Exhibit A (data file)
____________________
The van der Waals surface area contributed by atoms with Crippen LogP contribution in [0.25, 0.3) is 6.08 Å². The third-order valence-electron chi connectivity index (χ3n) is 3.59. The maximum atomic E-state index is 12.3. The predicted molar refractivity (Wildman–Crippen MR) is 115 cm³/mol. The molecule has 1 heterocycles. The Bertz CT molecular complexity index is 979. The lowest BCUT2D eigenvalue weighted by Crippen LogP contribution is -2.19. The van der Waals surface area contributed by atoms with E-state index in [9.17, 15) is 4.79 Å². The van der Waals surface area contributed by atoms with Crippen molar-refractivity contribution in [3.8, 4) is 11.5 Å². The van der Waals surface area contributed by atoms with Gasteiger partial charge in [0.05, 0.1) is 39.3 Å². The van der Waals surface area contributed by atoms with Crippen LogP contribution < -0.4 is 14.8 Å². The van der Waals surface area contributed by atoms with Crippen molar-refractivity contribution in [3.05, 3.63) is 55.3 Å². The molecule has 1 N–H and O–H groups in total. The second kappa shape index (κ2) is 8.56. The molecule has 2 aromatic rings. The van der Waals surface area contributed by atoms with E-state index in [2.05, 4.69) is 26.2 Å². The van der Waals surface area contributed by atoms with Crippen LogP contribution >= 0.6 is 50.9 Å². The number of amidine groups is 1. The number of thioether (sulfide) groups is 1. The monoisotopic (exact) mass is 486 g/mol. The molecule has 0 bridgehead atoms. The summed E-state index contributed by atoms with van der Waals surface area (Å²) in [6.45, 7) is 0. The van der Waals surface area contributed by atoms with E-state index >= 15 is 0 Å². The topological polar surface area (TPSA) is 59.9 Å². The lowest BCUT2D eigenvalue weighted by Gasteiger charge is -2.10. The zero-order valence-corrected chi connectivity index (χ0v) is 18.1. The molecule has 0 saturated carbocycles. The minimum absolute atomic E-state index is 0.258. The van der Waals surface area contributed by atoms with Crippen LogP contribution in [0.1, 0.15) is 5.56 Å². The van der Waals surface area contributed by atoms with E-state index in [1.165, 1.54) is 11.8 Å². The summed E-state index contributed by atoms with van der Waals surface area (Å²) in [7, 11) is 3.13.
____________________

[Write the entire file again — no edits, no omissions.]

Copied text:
The van der Waals surface area contributed by atoms with Crippen LogP contribution in [0.25, 0.3) is 6.08 Å². The third-order valence-electron chi connectivity index (χ3n) is 3.59. The maximum atomic E-state index is 12.3. The predicted molar refractivity (Wildman–Crippen MR) is 115 cm³/mol. The molecule has 1 heterocycles. The Bertz CT molecular complexity index is 979. The lowest BCUT2D eigenvalue weighted by Crippen LogP contribution is -2.19. The van der Waals surface area contributed by atoms with E-state index in [9.17, 15) is 4.79 Å². The van der Waals surface area contributed by atoms with Crippen molar-refractivity contribution in [3.8, 4) is 11.5 Å². The van der Waals surface area contributed by atoms with Gasteiger partial charge in [0.05, 0.1) is 39.3 Å². The van der Waals surface area contributed by atoms with Crippen LogP contribution < -0.4 is 14.8 Å². The van der Waals surface area contributed by atoms with Crippen molar-refractivity contribution in [3.05, 3.63) is 55.3 Å². The molecule has 1 N–H and O–H groups in total. The second kappa shape index (κ2) is 8.56. The molecule has 2 aromatic rings. The van der Waals surface area contributed by atoms with E-state index in [2.05, 4.69) is 26.2 Å². The van der Waals surface area contributed by atoms with Crippen LogP contribution >= 0.6 is 50.9 Å². The number of amidine groups is 1. The number of thioether (sulfide) groups is 1. The monoisotopic (exact) mass is 486 g/mol. The molecule has 0 bridgehead atoms. The summed E-state index contributed by atoms with van der Waals surface area (Å²) in [6.45, 7) is 0. The van der Waals surface area contributed by atoms with E-state index >= 15 is 0 Å². The topological polar surface area (TPSA) is 59.9 Å². The lowest BCUT2D eigenvalue weighted by Gasteiger charge is -2.10. The zero-order valence-corrected chi connectivity index (χ0v) is 18.1. The molecule has 0 saturated carbocycles. The minimum absolute atomic E-state index is 0.258. The van der Waals surface area contributed by atoms with Crippen LogP contribution in [0.1, 0.15) is 5.56 Å². The van der Waals surface area contributed by atoms with E-state index in [1.165, 1.54) is 11.8 Å². The summed E-state index contributed by atoms with van der Waals surface area (Å²) in [7, 11) is 3.13.